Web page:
I have to say I LOVED Matthew. He is strong, determined, self sacrificing and he manages to be all these great things without being some annoying good two shoes character that you just want to slap. Sometimes I hate the do gooders but he isn’t like that for some reason – probably because he is so fierce about his convictions and I can feel violence in him like a tight coil ready to spring. Yeah if I were 16 I would be crushing hard core.

What I loved best about Bones of Faerie was that originally I read it a few years ago not realizing it would be a trilogy. After reading it I was content thinking that the story was over. It stood well on its own and I didn’t feel like it was just the precursor to another book. This is so important to me as I hate books that aren’t complete by themselves. So if a reader wanted to, they could pick up only this book and be satisfied at the end without feeling the need that they absolutely had to read the next book. Though I’m sure like me they would want to! ( )
  Pabkins | May 2, 2014 |
I loved the author's take on magic, and how she used actions, and not long drawn-out descriptions, to show us the relations between the characters.

Liza and Matthew all the way! (:
  Melumebelle | Aug 8, 2013 |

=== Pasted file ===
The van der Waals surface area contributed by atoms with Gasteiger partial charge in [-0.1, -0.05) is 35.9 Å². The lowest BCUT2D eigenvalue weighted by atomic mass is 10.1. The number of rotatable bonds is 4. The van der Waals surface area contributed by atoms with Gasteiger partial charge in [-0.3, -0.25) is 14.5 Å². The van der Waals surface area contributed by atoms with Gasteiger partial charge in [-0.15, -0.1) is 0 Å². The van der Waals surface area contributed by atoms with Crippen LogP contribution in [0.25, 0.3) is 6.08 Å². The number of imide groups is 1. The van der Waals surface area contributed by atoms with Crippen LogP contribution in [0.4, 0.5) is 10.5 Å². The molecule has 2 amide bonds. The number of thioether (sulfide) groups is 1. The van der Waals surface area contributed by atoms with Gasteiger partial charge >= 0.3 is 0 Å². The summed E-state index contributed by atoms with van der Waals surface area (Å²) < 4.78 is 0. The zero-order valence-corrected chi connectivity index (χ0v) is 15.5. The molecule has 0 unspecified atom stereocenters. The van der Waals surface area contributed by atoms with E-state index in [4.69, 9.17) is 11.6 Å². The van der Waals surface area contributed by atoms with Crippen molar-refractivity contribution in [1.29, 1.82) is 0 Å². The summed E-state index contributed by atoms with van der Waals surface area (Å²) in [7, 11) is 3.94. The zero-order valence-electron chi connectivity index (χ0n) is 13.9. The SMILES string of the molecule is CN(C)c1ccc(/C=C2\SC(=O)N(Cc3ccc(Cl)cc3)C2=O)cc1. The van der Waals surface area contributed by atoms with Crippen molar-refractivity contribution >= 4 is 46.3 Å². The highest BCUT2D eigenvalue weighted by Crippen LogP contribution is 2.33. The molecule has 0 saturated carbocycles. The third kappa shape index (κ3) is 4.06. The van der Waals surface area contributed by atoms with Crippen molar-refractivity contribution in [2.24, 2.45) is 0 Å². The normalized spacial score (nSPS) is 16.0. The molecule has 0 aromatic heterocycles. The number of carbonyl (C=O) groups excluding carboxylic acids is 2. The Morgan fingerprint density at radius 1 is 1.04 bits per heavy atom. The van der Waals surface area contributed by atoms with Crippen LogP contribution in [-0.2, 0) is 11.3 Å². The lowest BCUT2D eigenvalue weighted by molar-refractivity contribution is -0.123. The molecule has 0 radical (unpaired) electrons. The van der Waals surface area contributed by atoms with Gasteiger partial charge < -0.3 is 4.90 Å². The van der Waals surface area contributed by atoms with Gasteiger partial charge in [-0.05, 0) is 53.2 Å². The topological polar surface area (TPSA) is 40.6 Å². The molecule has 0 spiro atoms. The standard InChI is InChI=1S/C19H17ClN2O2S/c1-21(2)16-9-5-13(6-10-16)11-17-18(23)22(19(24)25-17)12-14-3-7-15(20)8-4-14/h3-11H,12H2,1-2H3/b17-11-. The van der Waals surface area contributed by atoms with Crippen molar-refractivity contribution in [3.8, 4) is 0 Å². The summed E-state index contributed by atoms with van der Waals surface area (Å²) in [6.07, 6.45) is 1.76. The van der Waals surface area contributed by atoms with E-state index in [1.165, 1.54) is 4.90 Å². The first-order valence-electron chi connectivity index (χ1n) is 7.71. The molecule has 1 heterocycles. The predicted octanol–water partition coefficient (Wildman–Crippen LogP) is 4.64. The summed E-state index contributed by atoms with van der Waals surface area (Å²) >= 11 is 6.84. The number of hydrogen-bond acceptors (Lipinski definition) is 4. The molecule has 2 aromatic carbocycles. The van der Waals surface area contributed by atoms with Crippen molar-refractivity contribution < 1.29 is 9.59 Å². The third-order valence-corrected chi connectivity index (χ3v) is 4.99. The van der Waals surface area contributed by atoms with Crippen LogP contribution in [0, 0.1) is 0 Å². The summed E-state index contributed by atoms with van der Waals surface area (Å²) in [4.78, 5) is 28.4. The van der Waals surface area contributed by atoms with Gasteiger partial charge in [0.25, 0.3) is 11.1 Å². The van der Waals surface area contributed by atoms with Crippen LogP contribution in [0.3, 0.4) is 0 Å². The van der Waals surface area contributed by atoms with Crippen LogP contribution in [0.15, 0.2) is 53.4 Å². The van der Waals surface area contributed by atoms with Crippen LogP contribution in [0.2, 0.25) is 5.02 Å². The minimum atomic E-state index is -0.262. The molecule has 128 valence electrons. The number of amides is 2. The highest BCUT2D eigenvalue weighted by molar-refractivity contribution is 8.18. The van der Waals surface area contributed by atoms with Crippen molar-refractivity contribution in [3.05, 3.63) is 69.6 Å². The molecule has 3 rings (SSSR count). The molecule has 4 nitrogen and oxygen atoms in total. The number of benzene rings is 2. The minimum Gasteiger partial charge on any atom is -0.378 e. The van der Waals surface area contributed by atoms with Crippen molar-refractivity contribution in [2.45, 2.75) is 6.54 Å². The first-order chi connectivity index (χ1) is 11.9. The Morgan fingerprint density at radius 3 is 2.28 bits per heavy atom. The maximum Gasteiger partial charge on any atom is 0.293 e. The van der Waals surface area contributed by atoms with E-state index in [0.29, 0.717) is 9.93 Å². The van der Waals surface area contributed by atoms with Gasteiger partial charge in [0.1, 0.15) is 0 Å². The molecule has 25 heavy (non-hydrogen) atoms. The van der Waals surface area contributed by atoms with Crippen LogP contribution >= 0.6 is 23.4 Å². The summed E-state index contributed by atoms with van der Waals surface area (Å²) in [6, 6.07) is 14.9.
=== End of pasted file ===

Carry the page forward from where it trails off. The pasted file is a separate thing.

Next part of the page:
Solid and involving, this book posits a war in modern times between humans and Faerie. The world after the war is different, scarier and more dangerous. Trees and vines are carnivorous, for example. Liza has always known that any manifestation of magic mustn't be tolerated. Her father says so. Surely he's right. Isn't he? ( )
  satyridae | Apr 5, 2013 |
There was this one line I thought was beautiful:

Wind blew through my silence.
  toplofty_biped | Apr 4, 2013 |
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For Lary: 3333, 4556, 5645.
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"I had a sister once."
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Amazon.com Product Description (ISBN 0375845631, Hardcover)

The war between humanity and Faerie devastated both sides. Or so 15-year-old Liza has been told. Nothing has been seen or heard from Faerie since, and Liza’s world bears the scars of its encounter with magic. Trees move with sinister intention, and the town Liza calls home is surrounded by a forest that threatens to harm all those who wander into it. Then Liza discovers she has the Faerie ability to see—into the past, into the future—and she has no choice but to flee her town. Liza’s quest will take her into Faerie and back again, and what she finds along the way may be the key to healing both worlds.

Janni Lee Simner’s first novel for young adults is a dark fairy-tale twist on apocalyptic fiction—as familiar as a nightmare, yet altogether unique.

(retrieved from Amazon Thu, 12 Mar 2015 18:06:22 -0400)

(see all 2 descriptions)

Fifteen-year-old Liza travels through war-ravaged territory in a struggle to bridge the faerie and human worlds and to bring back her mother while learning of her own powers and that magic can be controlled.

» see all 2 descriptions